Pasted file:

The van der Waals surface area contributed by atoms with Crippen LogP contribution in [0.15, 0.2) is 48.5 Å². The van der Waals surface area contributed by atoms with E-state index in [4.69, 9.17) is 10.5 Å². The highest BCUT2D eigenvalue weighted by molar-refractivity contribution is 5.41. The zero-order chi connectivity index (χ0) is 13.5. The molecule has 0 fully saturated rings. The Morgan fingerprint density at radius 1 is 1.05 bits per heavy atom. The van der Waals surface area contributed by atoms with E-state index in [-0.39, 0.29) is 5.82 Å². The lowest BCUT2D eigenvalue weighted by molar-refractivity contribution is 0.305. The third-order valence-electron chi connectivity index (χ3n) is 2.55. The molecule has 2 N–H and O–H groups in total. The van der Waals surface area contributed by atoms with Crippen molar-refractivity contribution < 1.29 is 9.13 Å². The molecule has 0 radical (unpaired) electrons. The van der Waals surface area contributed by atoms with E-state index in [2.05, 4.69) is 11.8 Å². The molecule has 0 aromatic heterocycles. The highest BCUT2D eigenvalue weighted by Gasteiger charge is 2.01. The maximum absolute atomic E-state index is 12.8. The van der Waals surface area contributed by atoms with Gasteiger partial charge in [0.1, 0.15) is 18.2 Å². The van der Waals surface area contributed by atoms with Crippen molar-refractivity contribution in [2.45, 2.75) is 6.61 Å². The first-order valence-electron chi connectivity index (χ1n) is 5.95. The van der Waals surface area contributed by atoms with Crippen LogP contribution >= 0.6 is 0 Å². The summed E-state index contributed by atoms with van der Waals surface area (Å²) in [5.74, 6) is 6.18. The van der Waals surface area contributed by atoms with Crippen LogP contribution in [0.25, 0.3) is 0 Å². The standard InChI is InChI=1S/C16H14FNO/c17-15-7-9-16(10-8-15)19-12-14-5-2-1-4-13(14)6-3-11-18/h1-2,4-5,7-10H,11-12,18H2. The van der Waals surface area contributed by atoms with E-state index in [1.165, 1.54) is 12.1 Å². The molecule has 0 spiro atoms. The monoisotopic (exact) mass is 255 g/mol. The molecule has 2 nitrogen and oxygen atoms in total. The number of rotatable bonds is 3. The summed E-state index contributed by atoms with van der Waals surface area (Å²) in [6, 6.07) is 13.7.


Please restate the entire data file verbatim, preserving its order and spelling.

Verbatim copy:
The van der Waals surface area contributed by atoms with Crippen LogP contribution in [0.15, 0.2) is 48.5 Å². The van der Waals surface area contributed by atoms with E-state index in [4.69, 9.17) is 10.5 Å². The highest BCUT2D eigenvalue weighted by molar-refractivity contribution is 5.41. The zero-order chi connectivity index (χ0) is 13.5. The molecule has 0 fully saturated rings. The Morgan fingerprint density at radius 1 is 1.05 bits per heavy atom. The van der Waals surface area contributed by atoms with E-state index in [-0.39, 0.29) is 5.82 Å². The lowest BCUT2D eigenvalue weighted by molar-refractivity contribution is 0.305. The third-order valence-electron chi connectivity index (χ3n) is 2.55. The molecule has 2 N–H and O–H groups in total. The van der Waals surface area contributed by atoms with Crippen molar-refractivity contribution < 1.29 is 9.13 Å². The molecule has 0 radical (unpaired) electrons. The van der Waals surface area contributed by atoms with E-state index in [2.05, 4.69) is 11.8 Å². The molecule has 0 aromatic heterocycles. The highest BCUT2D eigenvalue weighted by Gasteiger charge is 2.01. The maximum absolute atomic E-state index is 12.8. The van der Waals surface area contributed by atoms with Gasteiger partial charge in [0.1, 0.15) is 18.2 Å². The van der Waals surface area contributed by atoms with Crippen molar-refractivity contribution in [2.45, 2.75) is 6.61 Å². The first-order valence-electron chi connectivity index (χ1n) is 5.95. The van der Waals surface area contributed by atoms with Crippen LogP contribution >= 0.6 is 0 Å². The summed E-state index contributed by atoms with van der Waals surface area (Å²) in [5.74, 6) is 6.18. The van der Waals surface area contributed by atoms with Crippen LogP contribution in [0.25, 0.3) is 0 Å². The standard InChI is InChI=1S/C16H14FNO/c17-15-7-9-16(10-8-15)19-12-14-5-2-1-4-13(14)6-3-11-18/h1-2,4-5,7-10H,11-12,18H2. The van der Waals surface area contributed by atoms with E-state index in [1.165, 1.54) is 12.1 Å². The molecule has 0 spiro atoms. The monoisotopic (exact) mass is 255 g/mol. The molecule has 2 nitrogen and oxygen atoms in total. The number of rotatable bonds is 3. The summed E-state index contributed by atoms with van der Waals surface area (Å²) in [6, 6.07) is 13.7.